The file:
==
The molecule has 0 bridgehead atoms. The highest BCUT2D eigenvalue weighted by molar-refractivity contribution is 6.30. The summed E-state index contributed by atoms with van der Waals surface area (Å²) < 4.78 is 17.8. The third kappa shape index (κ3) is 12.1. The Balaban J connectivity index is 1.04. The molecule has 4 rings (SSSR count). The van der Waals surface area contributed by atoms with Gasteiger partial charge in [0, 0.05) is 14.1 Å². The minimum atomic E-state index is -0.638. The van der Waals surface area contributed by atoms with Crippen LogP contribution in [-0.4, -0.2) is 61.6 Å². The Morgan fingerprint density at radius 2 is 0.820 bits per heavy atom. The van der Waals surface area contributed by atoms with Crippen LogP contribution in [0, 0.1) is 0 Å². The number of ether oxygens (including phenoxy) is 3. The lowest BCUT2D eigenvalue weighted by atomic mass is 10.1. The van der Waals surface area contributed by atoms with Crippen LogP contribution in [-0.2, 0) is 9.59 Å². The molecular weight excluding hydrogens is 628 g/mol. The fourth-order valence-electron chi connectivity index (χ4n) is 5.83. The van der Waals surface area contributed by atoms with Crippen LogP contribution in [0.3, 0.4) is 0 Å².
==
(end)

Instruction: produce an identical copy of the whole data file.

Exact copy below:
The molecule has 0 bridgehead atoms. The highest BCUT2D eigenvalue weighted by molar-refractivity contribution is 6.30. The summed E-state index contributed by atoms with van der Waals surface area (Å²) < 4.78 is 17.8. The third kappa shape index (κ3) is 12.1. The Balaban J connectivity index is 1.04. The molecule has 4 rings (SSSR count). The van der Waals surface area contributed by atoms with Gasteiger partial charge in [0, 0.05) is 14.1 Å². The minimum atomic E-state index is -0.638. The van der Waals surface area contributed by atoms with Crippen LogP contribution in [-0.4, -0.2) is 61.6 Å². The Morgan fingerprint density at radius 2 is 0.820 bits per heavy atom. The van der Waals surface area contributed by atoms with Crippen LogP contribution in [0, 0.1) is 0 Å². The number of ether oxygens (including phenoxy) is 3. The lowest BCUT2D eigenvalue weighted by atomic mass is 10.1. The van der Waals surface area contributed by atoms with Crippen LogP contribution in [-0.2, 0) is 9.59 Å². The molecular weight excluding hydrogens is 628 g/mol. The fourth-order valence-electron chi connectivity index (χ4n) is 5.83. The van der Waals surface area contributed by atoms with Crippen LogP contribution in [0.3, 0.4) is 0 Å².